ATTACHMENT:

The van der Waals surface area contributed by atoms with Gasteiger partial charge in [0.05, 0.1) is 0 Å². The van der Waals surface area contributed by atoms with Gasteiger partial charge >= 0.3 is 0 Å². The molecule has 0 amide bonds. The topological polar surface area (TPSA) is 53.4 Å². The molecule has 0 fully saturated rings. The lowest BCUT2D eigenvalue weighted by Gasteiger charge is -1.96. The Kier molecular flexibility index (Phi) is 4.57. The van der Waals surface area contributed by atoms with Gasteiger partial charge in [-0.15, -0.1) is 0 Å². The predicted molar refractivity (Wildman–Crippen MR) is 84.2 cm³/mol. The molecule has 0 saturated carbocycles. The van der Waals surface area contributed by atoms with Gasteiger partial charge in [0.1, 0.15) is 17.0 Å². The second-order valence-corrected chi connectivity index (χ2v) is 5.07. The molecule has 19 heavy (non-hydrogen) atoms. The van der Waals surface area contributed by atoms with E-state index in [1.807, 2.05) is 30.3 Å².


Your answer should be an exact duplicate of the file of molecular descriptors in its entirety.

The van der Waals surface area contributed by atoms with Gasteiger partial charge in [0.05, 0.1) is 0 Å². The van der Waals surface area contributed by atoms with Gasteiger partial charge >= 0.3 is 0 Å². The molecule has 0 amide bonds. The topological polar surface area (TPSA) is 53.4 Å². The molecule has 0 fully saturated rings. The lowest BCUT2D eigenvalue weighted by Gasteiger charge is -1.96. The Kier molecular flexibility index (Phi) is 4.57. The van der Waals surface area contributed by atoms with Gasteiger partial charge in [-0.15, -0.1) is 0 Å². The predicted molar refractivity (Wildman–Crippen MR) is 84.2 cm³/mol. The molecule has 0 saturated carbocycles. The van der Waals surface area contributed by atoms with Gasteiger partial charge in [0.1, 0.15) is 17.0 Å². The second-order valence-corrected chi connectivity index (χ2v) is 5.07. The molecule has 19 heavy (non-hydrogen) atoms. The van der Waals surface area contributed by atoms with E-state index in [1.807, 2.05) is 30.3 Å².